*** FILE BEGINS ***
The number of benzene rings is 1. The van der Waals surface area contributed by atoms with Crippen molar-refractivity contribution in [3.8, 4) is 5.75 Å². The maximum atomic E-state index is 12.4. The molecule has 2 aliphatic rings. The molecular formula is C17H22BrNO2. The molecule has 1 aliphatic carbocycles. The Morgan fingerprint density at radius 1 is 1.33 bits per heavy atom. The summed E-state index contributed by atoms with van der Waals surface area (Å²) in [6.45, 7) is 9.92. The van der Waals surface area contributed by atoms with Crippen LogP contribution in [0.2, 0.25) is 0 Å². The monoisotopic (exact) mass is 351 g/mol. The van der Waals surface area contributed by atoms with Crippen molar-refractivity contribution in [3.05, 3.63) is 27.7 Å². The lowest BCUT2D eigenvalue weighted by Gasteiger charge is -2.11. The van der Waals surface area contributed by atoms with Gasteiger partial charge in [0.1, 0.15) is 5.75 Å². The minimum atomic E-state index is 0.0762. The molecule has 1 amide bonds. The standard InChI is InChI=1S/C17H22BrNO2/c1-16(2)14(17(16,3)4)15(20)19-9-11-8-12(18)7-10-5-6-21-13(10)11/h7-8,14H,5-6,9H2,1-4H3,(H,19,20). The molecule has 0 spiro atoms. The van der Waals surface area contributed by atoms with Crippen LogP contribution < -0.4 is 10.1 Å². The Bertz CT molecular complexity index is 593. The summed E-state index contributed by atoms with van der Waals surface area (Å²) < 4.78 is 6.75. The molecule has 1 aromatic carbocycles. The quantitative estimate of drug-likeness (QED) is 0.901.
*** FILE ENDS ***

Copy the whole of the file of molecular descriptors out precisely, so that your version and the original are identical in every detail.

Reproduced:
The number of benzene rings is 1. The van der Waals surface area contributed by atoms with Crippen molar-refractivity contribution in [3.8, 4) is 5.75 Å². The maximum atomic E-state index is 12.4. The molecule has 2 aliphatic rings. The molecular formula is C17H22BrNO2. The molecule has 1 aliphatic carbocycles. The Morgan fingerprint density at radius 1 is 1.33 bits per heavy atom. The summed E-state index contributed by atoms with van der Waals surface area (Å²) in [6.45, 7) is 9.92. The van der Waals surface area contributed by atoms with Crippen LogP contribution in [0.2, 0.25) is 0 Å². The monoisotopic (exact) mass is 351 g/mol. The van der Waals surface area contributed by atoms with Crippen molar-refractivity contribution in [3.05, 3.63) is 27.7 Å². The lowest BCUT2D eigenvalue weighted by Gasteiger charge is -2.11. The van der Waals surface area contributed by atoms with Gasteiger partial charge in [0.1, 0.15) is 5.75 Å². The minimum atomic E-state index is 0.0762. The molecule has 1 amide bonds. The standard InChI is InChI=1S/C17H22BrNO2/c1-16(2)14(17(16,3)4)15(20)19-9-11-8-12(18)7-10-5-6-21-13(10)11/h7-8,14H,5-6,9H2,1-4H3,(H,19,20). The molecule has 0 spiro atoms. The van der Waals surface area contributed by atoms with Crippen LogP contribution < -0.4 is 10.1 Å². The Bertz CT molecular complexity index is 593. The summed E-state index contributed by atoms with van der Waals surface area (Å²) < 4.78 is 6.75. The molecule has 1 aromatic carbocycles. The quantitative estimate of drug-likeness (QED) is 0.901.